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  • Malvertising infected millions of users in 2015

    02.06.2015

    New research from Malwarebytes has found that malvertising is one of the primary infection vectors used to reach millions of consumers this year.

  • 11-year-old VM escape bug opens host machines to compromise

    13.05.2015

    CrowdStrike researchers have recently discovered a security vulnerability in the virtual floppy drive code used by many computer virtualization platforms, which could be exploited by attackers to escape the confines of the virtual machine and to gain code-execution access to the underlying host machine, other VMs running on that host, and potentially to the the host’s local network and neighbouring systems.

  • Russian APT group actively exploiting Flash, Windows 0-day flaws

    20.04.2015

    APT28, believed to consist of Russian hackers, has been spotted wielding two zero-day exploits in the latest targeted attack aimed at an "international government entity in an industry vertical that aligns with known APT28 targeting." According to FireEye researchers, the group, which seems to be the same one behind the "Pawn Storm" campaigns and which has been recently found targeting NATO members and the White House, has been exploiting the Adobe Flash CVE-2015-3043 vulnerability and a local privilege escalation vulnerability in Windows (CVE-2015-1701 - does not affect Windows 8 and later) since April 13, 2015.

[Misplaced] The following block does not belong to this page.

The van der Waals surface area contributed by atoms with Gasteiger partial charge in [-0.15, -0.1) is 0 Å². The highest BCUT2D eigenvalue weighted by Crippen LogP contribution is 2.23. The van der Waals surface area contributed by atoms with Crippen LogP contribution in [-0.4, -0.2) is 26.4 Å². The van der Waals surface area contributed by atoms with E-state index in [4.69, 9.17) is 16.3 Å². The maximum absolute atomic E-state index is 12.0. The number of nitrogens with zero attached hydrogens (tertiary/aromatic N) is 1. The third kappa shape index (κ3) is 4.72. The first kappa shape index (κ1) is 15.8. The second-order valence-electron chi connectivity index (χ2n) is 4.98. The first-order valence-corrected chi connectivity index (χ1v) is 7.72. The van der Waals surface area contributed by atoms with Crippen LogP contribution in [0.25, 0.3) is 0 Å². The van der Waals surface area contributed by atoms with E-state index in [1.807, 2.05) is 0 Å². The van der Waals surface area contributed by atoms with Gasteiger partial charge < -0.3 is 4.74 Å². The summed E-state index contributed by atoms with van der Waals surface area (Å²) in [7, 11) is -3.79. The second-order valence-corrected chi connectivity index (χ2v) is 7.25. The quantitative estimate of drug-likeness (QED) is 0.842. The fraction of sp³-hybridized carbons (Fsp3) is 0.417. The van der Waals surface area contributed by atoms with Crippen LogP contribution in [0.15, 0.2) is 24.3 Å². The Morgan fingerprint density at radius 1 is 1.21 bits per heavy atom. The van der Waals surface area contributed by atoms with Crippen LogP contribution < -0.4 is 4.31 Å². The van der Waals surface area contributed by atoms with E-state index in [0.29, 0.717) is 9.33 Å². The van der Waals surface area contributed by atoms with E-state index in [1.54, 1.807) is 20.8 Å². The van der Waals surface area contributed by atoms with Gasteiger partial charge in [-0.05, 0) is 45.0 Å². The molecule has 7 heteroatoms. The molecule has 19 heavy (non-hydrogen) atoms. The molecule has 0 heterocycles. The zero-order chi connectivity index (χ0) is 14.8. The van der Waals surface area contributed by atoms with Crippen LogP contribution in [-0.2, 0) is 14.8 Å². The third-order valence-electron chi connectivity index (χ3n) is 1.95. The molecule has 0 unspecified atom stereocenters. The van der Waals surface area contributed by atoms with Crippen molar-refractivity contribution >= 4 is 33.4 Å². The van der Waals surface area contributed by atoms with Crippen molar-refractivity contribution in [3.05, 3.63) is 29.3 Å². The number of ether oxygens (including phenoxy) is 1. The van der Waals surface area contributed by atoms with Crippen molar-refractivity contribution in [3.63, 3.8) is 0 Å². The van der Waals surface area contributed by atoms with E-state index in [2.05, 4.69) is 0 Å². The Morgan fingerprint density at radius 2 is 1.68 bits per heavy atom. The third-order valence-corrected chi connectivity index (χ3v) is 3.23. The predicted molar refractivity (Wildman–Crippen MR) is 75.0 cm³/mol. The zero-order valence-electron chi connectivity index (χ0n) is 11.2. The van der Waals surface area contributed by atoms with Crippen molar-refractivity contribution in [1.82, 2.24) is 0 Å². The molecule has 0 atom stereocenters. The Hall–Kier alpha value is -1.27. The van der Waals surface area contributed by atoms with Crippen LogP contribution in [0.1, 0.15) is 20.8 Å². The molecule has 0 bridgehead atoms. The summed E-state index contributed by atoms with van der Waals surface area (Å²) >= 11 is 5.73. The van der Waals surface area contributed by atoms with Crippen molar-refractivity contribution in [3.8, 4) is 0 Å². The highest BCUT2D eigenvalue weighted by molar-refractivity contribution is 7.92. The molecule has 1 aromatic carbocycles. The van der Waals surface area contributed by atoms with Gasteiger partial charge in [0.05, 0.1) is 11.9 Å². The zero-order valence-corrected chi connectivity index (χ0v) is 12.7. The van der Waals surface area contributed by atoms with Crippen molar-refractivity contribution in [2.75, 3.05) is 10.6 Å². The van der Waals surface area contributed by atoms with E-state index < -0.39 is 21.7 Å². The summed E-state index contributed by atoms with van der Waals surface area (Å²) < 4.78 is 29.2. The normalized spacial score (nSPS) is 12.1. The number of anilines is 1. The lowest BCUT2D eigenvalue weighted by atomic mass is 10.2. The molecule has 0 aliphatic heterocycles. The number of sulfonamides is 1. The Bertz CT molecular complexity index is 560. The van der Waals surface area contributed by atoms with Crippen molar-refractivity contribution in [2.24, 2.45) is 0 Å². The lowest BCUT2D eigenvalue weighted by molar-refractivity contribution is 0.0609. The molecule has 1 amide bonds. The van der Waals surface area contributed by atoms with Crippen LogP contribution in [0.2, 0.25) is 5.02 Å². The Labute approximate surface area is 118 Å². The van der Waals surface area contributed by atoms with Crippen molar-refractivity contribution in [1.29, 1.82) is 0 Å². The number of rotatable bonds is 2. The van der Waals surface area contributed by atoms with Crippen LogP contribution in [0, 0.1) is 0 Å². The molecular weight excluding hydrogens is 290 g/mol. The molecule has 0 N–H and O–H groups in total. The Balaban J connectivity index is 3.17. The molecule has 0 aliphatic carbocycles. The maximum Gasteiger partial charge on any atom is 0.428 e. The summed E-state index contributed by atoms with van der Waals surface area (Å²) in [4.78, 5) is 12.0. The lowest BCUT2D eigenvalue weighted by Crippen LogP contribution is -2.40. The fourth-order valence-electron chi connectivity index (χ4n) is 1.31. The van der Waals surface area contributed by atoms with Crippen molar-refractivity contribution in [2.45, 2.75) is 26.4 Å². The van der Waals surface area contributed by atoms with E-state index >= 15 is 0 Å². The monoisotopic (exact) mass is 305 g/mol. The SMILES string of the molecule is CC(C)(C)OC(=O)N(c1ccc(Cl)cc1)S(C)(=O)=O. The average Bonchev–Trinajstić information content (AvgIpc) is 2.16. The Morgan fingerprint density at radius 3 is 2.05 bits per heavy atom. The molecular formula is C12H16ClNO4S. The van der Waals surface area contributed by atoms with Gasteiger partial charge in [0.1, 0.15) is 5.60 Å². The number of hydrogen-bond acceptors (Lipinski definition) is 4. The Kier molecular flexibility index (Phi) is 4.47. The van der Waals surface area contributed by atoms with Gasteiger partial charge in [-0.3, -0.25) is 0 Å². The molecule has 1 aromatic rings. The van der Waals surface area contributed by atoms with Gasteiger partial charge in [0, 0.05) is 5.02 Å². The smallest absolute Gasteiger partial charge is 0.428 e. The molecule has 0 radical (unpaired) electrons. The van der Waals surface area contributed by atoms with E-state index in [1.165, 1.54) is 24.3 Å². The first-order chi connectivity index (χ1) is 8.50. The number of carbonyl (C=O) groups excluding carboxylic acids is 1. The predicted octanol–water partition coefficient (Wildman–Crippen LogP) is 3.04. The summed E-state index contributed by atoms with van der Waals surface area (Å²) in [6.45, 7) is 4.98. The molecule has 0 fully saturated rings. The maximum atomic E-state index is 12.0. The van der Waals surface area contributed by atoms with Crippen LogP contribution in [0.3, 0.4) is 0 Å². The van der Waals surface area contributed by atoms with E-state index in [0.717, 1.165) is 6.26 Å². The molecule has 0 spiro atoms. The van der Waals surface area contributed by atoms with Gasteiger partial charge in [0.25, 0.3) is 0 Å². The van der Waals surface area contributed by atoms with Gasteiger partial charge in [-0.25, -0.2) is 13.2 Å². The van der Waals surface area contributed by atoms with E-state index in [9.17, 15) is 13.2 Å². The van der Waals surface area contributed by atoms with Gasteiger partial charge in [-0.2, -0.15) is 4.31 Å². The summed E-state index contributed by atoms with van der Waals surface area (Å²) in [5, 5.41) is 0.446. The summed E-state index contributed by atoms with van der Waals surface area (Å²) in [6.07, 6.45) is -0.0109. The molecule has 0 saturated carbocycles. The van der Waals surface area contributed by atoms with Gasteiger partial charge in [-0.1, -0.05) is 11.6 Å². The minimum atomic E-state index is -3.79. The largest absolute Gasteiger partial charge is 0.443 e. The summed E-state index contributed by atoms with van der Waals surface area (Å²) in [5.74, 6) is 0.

• How can defenders gain advantage in the 0day market?

    15.04.2015

    According to MIT, Harvard, and HackerOne researchers, the answer is not throwing more money at bug hunters, but incentivize them to find the the same vulnerabilities that the offense researchers have found.

  • Adobe fixes Flash Player zero-day exploited in the wild

    15.04.2015

    Adobe released a new version of Flash Player (17.0.0.169) for Windows and Macintosh, and for Linux (11.2.202.457).




Spotlight

You've been breached, now what?

Everybody tends to think that hackers will never ever target them or their company/organization until a breach occurs. This article concentrate on post-incident actions and provide some advice on what to do after you have been hacked.


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